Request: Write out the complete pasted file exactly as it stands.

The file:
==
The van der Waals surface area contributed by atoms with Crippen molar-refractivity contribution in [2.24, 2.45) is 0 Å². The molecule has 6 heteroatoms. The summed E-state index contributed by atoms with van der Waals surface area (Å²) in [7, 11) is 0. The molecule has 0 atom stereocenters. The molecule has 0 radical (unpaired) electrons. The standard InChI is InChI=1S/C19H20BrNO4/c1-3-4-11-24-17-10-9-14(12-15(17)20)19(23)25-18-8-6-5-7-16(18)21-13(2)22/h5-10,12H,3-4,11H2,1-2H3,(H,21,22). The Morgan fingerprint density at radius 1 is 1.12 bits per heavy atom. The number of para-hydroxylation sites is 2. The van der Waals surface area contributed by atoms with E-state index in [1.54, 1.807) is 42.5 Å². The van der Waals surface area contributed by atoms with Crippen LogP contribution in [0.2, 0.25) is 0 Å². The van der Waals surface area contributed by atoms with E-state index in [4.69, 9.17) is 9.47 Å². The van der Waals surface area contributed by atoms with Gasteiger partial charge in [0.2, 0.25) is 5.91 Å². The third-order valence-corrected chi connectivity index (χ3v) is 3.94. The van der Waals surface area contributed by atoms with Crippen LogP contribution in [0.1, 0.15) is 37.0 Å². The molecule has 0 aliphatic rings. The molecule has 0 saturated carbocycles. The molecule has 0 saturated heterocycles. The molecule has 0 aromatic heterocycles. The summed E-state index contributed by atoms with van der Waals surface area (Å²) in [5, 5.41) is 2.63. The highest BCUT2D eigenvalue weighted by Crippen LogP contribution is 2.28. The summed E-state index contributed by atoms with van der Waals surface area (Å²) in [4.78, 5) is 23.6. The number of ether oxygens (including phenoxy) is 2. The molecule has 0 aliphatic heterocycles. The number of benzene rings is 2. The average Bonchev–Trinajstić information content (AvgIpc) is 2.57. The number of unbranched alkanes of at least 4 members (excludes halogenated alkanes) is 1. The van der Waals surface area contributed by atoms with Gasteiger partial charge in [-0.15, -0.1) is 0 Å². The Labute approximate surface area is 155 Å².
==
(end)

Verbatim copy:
The van der Waals surface area contributed by atoms with Crippen molar-refractivity contribution in [2.24, 2.45) is 0 Å². The molecule has 6 heteroatoms. The summed E-state index contributed by atoms with van der Waals surface area (Å²) in [7, 11) is 0. The molecule has 0 atom stereocenters. The molecule has 0 radical (unpaired) electrons. The standard InChI is InChI=1S/C19H20BrNO4/c1-3-4-11-24-17-10-9-14(12-15(17)20)19(23)25-18-8-6-5-7-16(18)21-13(2)22/h5-10,12H,3-4,11H2,1-2H3,(H,21,22). The Morgan fingerprint density at radius 1 is 1.12 bits per heavy atom. The number of para-hydroxylation sites is 2. The van der Waals surface area contributed by atoms with E-state index in [1.54, 1.807) is 42.5 Å². The van der Waals surface area contributed by atoms with Crippen LogP contribution in [0.2, 0.25) is 0 Å². The van der Waals surface area contributed by atoms with E-state index in [4.69, 9.17) is 9.47 Å². The van der Waals surface area contributed by atoms with Gasteiger partial charge in [0.2, 0.25) is 5.91 Å². The third-order valence-corrected chi connectivity index (χ3v) is 3.94. The van der Waals surface area contributed by atoms with Crippen LogP contribution in [0.1, 0.15) is 37.0 Å². The molecule has 0 aliphatic rings. The molecule has 0 saturated carbocycles. The molecule has 0 saturated heterocycles. The molecule has 0 aromatic heterocycles. The summed E-state index contributed by atoms with van der Waals surface area (Å²) in [5, 5.41) is 2.63. The highest BCUT2D eigenvalue weighted by Crippen LogP contribution is 2.28. The summed E-state index contributed by atoms with van der Waals surface area (Å²) in [4.78, 5) is 23.6. The number of ether oxygens (including phenoxy) is 2. The molecule has 0 aliphatic heterocycles. The number of benzene rings is 2. The average Bonchev–Trinajstić information content (AvgIpc) is 2.57. The number of unbranched alkanes of at least 4 members (excludes halogenated alkanes) is 1. The van der Waals surface area contributed by atoms with Gasteiger partial charge in [-0.15, -0.1) is 0 Å². The Labute approximate surface area is 155 Å².